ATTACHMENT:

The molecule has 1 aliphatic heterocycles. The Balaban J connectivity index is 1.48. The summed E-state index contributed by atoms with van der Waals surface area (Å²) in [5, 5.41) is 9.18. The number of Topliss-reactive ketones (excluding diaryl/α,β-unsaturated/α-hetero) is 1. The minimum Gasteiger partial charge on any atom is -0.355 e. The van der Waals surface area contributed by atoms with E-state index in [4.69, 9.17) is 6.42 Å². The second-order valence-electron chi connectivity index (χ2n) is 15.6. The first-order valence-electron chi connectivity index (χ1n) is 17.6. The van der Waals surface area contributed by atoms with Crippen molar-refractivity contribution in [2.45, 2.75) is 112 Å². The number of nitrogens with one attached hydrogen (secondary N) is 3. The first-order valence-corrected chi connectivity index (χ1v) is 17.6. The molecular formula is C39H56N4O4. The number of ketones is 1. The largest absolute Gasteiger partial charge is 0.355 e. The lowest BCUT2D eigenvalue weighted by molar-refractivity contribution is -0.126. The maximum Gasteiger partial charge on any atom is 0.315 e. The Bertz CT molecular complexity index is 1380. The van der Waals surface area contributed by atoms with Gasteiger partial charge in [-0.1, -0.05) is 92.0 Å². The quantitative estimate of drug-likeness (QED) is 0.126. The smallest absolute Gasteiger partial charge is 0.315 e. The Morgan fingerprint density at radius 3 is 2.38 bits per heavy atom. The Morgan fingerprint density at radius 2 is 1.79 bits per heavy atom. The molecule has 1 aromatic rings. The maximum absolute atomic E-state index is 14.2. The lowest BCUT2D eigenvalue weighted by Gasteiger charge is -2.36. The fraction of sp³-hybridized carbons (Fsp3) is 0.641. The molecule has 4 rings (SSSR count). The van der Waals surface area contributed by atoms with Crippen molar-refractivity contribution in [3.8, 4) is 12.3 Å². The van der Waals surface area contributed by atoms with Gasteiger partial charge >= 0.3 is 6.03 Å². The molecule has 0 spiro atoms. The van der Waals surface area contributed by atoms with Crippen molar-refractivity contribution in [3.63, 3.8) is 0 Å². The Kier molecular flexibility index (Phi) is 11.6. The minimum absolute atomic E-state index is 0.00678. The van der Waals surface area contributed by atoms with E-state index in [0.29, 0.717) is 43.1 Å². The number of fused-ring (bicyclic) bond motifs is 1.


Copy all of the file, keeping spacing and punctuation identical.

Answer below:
The molecule has 1 aliphatic heterocycles. The Balaban J connectivity index is 1.48. The summed E-state index contributed by atoms with van der Waals surface area (Å²) in [5, 5.41) is 9.18. The number of Topliss-reactive ketones (excluding diaryl/α,β-unsaturated/α-hetero) is 1. The minimum Gasteiger partial charge on any atom is -0.355 e. The van der Waals surface area contributed by atoms with E-state index in [4.69, 9.17) is 6.42 Å². The second-order valence-electron chi connectivity index (χ2n) is 15.6. The first-order valence-electron chi connectivity index (χ1n) is 17.6. The van der Waals surface area contributed by atoms with Crippen molar-refractivity contribution in [2.45, 2.75) is 112 Å². The number of nitrogens with one attached hydrogen (secondary N) is 3. The first-order valence-corrected chi connectivity index (χ1v) is 17.6. The molecular formula is C39H56N4O4. The number of ketones is 1. The largest absolute Gasteiger partial charge is 0.355 e. The lowest BCUT2D eigenvalue weighted by molar-refractivity contribution is -0.126. The maximum Gasteiger partial charge on any atom is 0.315 e. The Bertz CT molecular complexity index is 1380. The van der Waals surface area contributed by atoms with Gasteiger partial charge in [-0.1, -0.05) is 92.0 Å². The quantitative estimate of drug-likeness (QED) is 0.126. The smallest absolute Gasteiger partial charge is 0.315 e. The Morgan fingerprint density at radius 3 is 2.38 bits per heavy atom. The Morgan fingerprint density at radius 2 is 1.79 bits per heavy atom. The molecule has 1 aromatic rings. The maximum absolute atomic E-state index is 14.2. The lowest BCUT2D eigenvalue weighted by Gasteiger charge is -2.36. The fraction of sp³-hybridized carbons (Fsp3) is 0.641. The molecule has 4 rings (SSSR count). The van der Waals surface area contributed by atoms with Crippen molar-refractivity contribution in [3.8, 4) is 12.3 Å². The van der Waals surface area contributed by atoms with Gasteiger partial charge >= 0.3 is 6.03 Å². The molecule has 0 spiro atoms. The van der Waals surface area contributed by atoms with Crippen molar-refractivity contribution in [3.63, 3.8) is 0 Å². The Kier molecular flexibility index (Phi) is 11.6. The minimum absolute atomic E-state index is 0.00678. The van der Waals surface area contributed by atoms with E-state index in [0.29, 0.717) is 43.1 Å². The number of fused-ring (bicyclic) bond motifs is 1.